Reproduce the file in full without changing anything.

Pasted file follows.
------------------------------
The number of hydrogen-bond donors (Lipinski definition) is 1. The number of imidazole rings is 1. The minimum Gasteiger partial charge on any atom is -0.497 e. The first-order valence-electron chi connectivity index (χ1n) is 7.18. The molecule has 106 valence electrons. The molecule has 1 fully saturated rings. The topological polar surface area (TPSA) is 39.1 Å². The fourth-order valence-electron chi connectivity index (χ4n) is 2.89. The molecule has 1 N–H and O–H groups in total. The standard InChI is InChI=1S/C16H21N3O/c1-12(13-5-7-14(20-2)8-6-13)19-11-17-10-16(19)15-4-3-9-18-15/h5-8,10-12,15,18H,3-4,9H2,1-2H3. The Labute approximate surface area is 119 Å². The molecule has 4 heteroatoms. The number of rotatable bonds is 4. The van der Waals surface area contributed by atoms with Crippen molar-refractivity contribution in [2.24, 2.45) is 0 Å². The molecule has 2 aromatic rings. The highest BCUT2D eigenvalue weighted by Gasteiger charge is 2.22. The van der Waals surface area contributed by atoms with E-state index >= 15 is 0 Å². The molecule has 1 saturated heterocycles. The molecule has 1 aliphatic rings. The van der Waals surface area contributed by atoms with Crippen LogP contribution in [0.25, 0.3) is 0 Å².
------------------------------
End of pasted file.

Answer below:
The number of hydrogen-bond donors (Lipinski definition) is 1. The number of imidazole rings is 1. The minimum Gasteiger partial charge on any atom is -0.497 e. The first-order valence-electron chi connectivity index (χ1n) is 7.18. The molecule has 106 valence electrons. The molecule has 1 fully saturated rings. The topological polar surface area (TPSA) is 39.1 Å². The fourth-order valence-electron chi connectivity index (χ4n) is 2.89. The molecule has 1 N–H and O–H groups in total. The standard InChI is InChI=1S/C16H21N3O/c1-12(13-5-7-14(20-2)8-6-13)19-11-17-10-16(19)15-4-3-9-18-15/h5-8,10-12,15,18H,3-4,9H2,1-2H3. The Labute approximate surface area is 119 Å². The molecule has 4 heteroatoms. The number of rotatable bonds is 4. The van der Waals surface area contributed by atoms with Crippen molar-refractivity contribution in [2.24, 2.45) is 0 Å². The molecule has 2 aromatic rings. The highest BCUT2D eigenvalue weighted by Gasteiger charge is 2.22. The van der Waals surface area contributed by atoms with E-state index >= 15 is 0 Å². The molecule has 1 saturated heterocycles. The molecule has 1 aliphatic rings. The van der Waals surface area contributed by atoms with Crippen LogP contribution in [0.25, 0.3) is 0 Å².